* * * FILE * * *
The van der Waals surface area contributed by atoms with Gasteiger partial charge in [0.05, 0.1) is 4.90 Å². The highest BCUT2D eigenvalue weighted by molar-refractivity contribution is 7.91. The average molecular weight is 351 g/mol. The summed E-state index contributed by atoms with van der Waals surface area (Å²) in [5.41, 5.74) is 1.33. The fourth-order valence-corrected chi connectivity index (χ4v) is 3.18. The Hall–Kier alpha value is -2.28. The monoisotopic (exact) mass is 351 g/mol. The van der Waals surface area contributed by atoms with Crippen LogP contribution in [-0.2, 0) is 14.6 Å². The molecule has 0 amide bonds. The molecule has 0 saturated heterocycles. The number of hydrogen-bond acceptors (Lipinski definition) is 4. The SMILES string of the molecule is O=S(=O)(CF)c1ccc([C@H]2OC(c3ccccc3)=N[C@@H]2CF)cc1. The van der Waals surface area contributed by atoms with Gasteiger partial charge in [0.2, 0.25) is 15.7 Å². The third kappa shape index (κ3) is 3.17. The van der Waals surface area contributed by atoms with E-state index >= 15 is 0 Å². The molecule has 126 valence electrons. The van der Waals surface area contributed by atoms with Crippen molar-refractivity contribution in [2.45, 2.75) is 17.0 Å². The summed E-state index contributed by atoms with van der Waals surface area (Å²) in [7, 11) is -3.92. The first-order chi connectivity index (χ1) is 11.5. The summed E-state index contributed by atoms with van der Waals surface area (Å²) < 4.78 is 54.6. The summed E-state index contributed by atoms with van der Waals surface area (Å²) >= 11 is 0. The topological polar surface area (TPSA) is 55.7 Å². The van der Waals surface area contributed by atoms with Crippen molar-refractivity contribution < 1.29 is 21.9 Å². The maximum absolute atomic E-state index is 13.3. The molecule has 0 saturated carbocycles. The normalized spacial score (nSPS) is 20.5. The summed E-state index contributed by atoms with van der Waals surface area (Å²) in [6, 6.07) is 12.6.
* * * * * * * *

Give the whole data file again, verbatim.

The van der Waals surface area contributed by atoms with Gasteiger partial charge in [0.05, 0.1) is 4.90 Å². The highest BCUT2D eigenvalue weighted by molar-refractivity contribution is 7.91. The average molecular weight is 351 g/mol. The summed E-state index contributed by atoms with van der Waals surface area (Å²) in [5.41, 5.74) is 1.33. The fourth-order valence-corrected chi connectivity index (χ4v) is 3.18. The Hall–Kier alpha value is -2.28. The monoisotopic (exact) mass is 351 g/mol. The van der Waals surface area contributed by atoms with Crippen LogP contribution in [-0.2, 0) is 14.6 Å². The molecule has 0 amide bonds. The molecule has 0 saturated heterocycles. The number of hydrogen-bond acceptors (Lipinski definition) is 4. The SMILES string of the molecule is O=S(=O)(CF)c1ccc([C@H]2OC(c3ccccc3)=N[C@@H]2CF)cc1. The van der Waals surface area contributed by atoms with Gasteiger partial charge in [0.2, 0.25) is 15.7 Å². The third kappa shape index (κ3) is 3.17. The van der Waals surface area contributed by atoms with E-state index >= 15 is 0 Å². The molecule has 126 valence electrons. The van der Waals surface area contributed by atoms with Crippen molar-refractivity contribution in [2.45, 2.75) is 17.0 Å². The summed E-state index contributed by atoms with van der Waals surface area (Å²) in [7, 11) is -3.92. The first-order chi connectivity index (χ1) is 11.5. The summed E-state index contributed by atoms with van der Waals surface area (Å²) < 4.78 is 54.6. The summed E-state index contributed by atoms with van der Waals surface area (Å²) >= 11 is 0. The topological polar surface area (TPSA) is 55.7 Å². The van der Waals surface area contributed by atoms with Crippen molar-refractivity contribution < 1.29 is 21.9 Å². The maximum absolute atomic E-state index is 13.3. The molecule has 0 saturated carbocycles. The normalized spacial score (nSPS) is 20.5. The summed E-state index contributed by atoms with van der Waals surface area (Å²) in [6, 6.07) is 12.6.